a different perspective on the issues of identity.

 
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Mathieu K. Abonnenc

Forever Weak and Ungrateful, 2015

Forever Weak and Ungrateful (2015) is a series of
photogravures realized by Mathieu Kleyebe Abonnenc and
themed on the monument of Victor Schoelcher, one of the prime
contributors to the cause of abolitionism in France. The monument
is located in Cayenne, the administrative centre of French Guiana
and the artist’s birthplace. The sculpture by Louis-Ernest Barrias
depicts the statesman, who proudly shows the way to freedom to
a young, semi-naked slave, whose shackles lie broken at his feet.
The photogravure’s (old photographic technique, whose closeness
to gravure is reminiscent of sculpture’s 3D) enables fixation on details
clearly presenting the dominant/dominated relation between the two
characters – starting from the difference in clothing, through the
mentoring hand on the shoulder, to the freed slave’s grateful gaze.
Abonnenc’s work focuses on the complexity of the analysis of
colonialism traces in the post-colonial era’s urban environment.

 
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Bruno Serralongue

Series Calais, 2006-

Bruno Serralongue’s work focuses on the status, uses, and
circulation of the media image. His practice is close to photojournalism
and targets the “background” of politics. Serralongue’s photographs
offer a new, critical look at the current events and the media world.
Series Calais, 2006-
Opened back in 1999, the Calais camp gathered a huge mass of
refugees wishing to cross over into England. Between 2008 and
2014 the migratory stream to the city was relatively stable but
this changed after 2015 when by virtue of a decision of France’s
Interior Minister, all temporary camps were demolished and the
refugees were interned into what human rights organizations
would later call “state-owned ghetto”, while the media made it
popular as the Jungle of Calais. Crime is on the rise but police
stays out of what takes place in the camp’s interior. The number
of refugees therein exceeded 10 000 in 2016. Between 24 and 28
October the camp was dismantled and the refugees were resettled
in various centres throughout France. Bruno Serralongue shot the
camp’s evolution showing us a different and very human face of
the camp.

 
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Bruno Serralongue

Kosovo, ensemble 1, 2009
Stéphane Barbier Bouvet
National Gallery, 2017 (specific production)

Kosovo, ensemble 1, 2009
Representing the first chapter of the Kosovo series, the displayed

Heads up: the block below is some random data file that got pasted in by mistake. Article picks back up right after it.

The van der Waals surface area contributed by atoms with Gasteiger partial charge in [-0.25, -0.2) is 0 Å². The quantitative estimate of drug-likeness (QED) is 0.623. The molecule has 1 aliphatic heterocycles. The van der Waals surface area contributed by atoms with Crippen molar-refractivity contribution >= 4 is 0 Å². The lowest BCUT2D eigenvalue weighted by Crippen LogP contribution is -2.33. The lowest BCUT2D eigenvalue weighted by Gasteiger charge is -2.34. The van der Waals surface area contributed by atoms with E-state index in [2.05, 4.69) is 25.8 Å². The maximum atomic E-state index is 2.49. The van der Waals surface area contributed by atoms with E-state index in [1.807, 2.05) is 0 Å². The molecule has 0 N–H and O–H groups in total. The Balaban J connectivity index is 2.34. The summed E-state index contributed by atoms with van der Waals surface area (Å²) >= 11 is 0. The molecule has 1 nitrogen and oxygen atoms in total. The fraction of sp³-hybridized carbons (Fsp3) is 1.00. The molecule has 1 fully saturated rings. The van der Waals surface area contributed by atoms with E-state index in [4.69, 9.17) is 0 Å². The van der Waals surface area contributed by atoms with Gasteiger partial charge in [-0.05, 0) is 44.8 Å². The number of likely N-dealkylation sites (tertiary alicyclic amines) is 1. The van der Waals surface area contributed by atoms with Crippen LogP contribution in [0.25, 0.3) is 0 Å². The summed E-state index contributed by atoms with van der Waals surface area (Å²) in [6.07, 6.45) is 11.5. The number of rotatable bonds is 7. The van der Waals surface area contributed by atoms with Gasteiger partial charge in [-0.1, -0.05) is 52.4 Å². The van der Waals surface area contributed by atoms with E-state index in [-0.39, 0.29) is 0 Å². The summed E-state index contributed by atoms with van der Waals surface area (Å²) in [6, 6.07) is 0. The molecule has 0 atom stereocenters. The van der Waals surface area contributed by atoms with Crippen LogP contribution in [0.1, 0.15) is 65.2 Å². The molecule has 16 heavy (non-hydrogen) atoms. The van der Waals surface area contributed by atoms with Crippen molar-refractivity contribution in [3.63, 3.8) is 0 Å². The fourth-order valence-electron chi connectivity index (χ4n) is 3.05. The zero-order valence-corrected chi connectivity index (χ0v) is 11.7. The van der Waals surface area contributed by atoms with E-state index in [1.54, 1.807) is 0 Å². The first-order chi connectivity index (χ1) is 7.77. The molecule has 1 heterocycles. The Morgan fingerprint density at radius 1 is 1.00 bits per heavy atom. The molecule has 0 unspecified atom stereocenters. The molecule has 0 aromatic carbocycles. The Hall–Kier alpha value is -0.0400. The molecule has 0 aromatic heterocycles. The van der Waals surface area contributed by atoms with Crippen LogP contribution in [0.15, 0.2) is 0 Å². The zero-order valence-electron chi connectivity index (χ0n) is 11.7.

photographs were shot during the first anniversary of Kosovo’s
independence, February 17, 2009. Bruno Serralongue follows the
establishment of a new state and national identity building.
Shooting individual and seemingly insignificant moments from
Kosovo’s daily life, Serralongue shows us scenes from markets,
streets, museums, boxing tournaments, making us think how the
image of a country is created.

 
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Bruno Serralongue

Series Calais, 2006-
Stéphane Barbier Bouvet
National Gallery, 2017 (specific production)

 
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Stefan Nikolaev

Under Deconstruction, 2002/2017 (specific production)
Stéphane Barbier Bouvet
National Gallery, 2017 (specific production)

Stefan Nikolaev’s work is based on presence and absence,
on association games, as well as on transformation and
resemanticization of objects. Under Deconstruction, 2002/2017
(Specific production) Reactivation of the work presented in
2002 at the Cetinje (Montenegro) biennale. The installation’s name
embodies a play of words (originally “under construction” with a
“de” prefix added in the new version: “under deconstruction”). The
worker helmets placed throughout the hall are a throwback to the
various helmets having crossed the Balkans over the years: Nazi,
Soviet, Blue ones…. and, in present days, the worker helmets,
which represent the quickly changing regional context and
landscape.

 
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Louise Hervé & Chloé Maillet

La performance des Saint-simoniens, 2015

The work of Louise Hervé & Chloé Maillet varies between
performance and film, mostly focusing on theater and narrative, on
history and historical reconstructions.
La performance des Saint-simoniens, 2015
With their slide-projection, Louise Hervé & Chloé Maillet seek the roots
of performance in history, long before the 20th century, and find them
in the communities, who fought for change of the social structure and
relations. The performance of Saint-Simonists began in 1830 when
a small utopian group retired to an estate where it set up an
artistic-political commune. Twice a week their home would open its
doors to anyone wishing to observe the daily life within. The artists
see in this a proto-form of performance, a mise-en-scene of utopian
ideas. In their “spectacle” the Saint-Simonists are not actors – they play
their genuine roles.

 
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Louise Hervé & Chloé Maillet

A side, 2016/17
(performed by Stefan Dodurov)

During the exhibition the performance A-side is activated
on several occasions, with the performer inviting the audience